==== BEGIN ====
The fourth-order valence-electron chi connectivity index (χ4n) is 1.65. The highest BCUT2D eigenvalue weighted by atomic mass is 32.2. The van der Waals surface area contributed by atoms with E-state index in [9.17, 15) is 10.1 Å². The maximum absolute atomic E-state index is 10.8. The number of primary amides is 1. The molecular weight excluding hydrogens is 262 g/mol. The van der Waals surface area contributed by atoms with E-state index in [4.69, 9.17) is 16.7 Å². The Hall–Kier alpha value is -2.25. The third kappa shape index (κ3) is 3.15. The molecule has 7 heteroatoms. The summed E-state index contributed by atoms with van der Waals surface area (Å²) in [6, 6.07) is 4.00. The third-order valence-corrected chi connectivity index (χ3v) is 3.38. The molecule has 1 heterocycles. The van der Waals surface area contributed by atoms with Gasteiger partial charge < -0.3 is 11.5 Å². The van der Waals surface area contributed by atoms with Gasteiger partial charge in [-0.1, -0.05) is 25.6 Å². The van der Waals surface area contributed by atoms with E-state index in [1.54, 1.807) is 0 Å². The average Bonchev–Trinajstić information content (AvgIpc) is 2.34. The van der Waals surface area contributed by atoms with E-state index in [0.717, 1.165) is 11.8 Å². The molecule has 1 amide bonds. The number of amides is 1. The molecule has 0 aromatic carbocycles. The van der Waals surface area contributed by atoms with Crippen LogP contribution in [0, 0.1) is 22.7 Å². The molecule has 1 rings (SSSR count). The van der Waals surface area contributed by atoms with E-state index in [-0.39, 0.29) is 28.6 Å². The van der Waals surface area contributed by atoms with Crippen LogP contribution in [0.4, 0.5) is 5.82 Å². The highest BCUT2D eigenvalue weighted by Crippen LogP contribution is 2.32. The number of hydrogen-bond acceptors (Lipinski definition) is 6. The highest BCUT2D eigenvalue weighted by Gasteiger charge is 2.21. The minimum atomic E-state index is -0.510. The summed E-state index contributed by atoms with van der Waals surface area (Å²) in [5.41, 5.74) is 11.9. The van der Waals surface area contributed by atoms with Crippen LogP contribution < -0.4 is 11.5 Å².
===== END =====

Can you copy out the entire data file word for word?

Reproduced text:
The fourth-order valence-electron chi connectivity index (χ4n) is 1.65. The highest BCUT2D eigenvalue weighted by atomic mass is 32.2. The van der Waals surface area contributed by atoms with E-state index in [9.17, 15) is 10.1 Å². The maximum absolute atomic E-state index is 10.8. The number of primary amides is 1. The molecular weight excluding hydrogens is 262 g/mol. The van der Waals surface area contributed by atoms with E-state index in [4.69, 9.17) is 16.7 Å². The Hall–Kier alpha value is -2.25. The third kappa shape index (κ3) is 3.15. The molecule has 7 heteroatoms. The summed E-state index contributed by atoms with van der Waals surface area (Å²) in [6, 6.07) is 4.00. The third-order valence-corrected chi connectivity index (χ3v) is 3.38. The molecule has 1 heterocycles. The van der Waals surface area contributed by atoms with Gasteiger partial charge < -0.3 is 11.5 Å². The van der Waals surface area contributed by atoms with Gasteiger partial charge in [-0.1, -0.05) is 25.6 Å². The van der Waals surface area contributed by atoms with E-state index in [1.54, 1.807) is 0 Å². The average Bonchev–Trinajstić information content (AvgIpc) is 2.34. The van der Waals surface area contributed by atoms with E-state index in [0.717, 1.165) is 11.8 Å². The molecule has 1 amide bonds. The number of amides is 1. The molecule has 0 aromatic carbocycles. The van der Waals surface area contributed by atoms with Crippen LogP contribution in [0, 0.1) is 22.7 Å². The molecule has 1 rings (SSSR count). The van der Waals surface area contributed by atoms with E-state index in [-0.39, 0.29) is 28.6 Å². The van der Waals surface area contributed by atoms with Crippen LogP contribution in [0.4, 0.5) is 5.82 Å². The highest BCUT2D eigenvalue weighted by Crippen LogP contribution is 2.32. The number of hydrogen-bond acceptors (Lipinski definition) is 6. The highest BCUT2D eigenvalue weighted by Gasteiger charge is 2.21. The minimum atomic E-state index is -0.510. The summed E-state index contributed by atoms with van der Waals surface area (Å²) in [5.41, 5.74) is 11.9. The van der Waals surface area contributed by atoms with Crippen LogP contribution < -0.4 is 11.5 Å².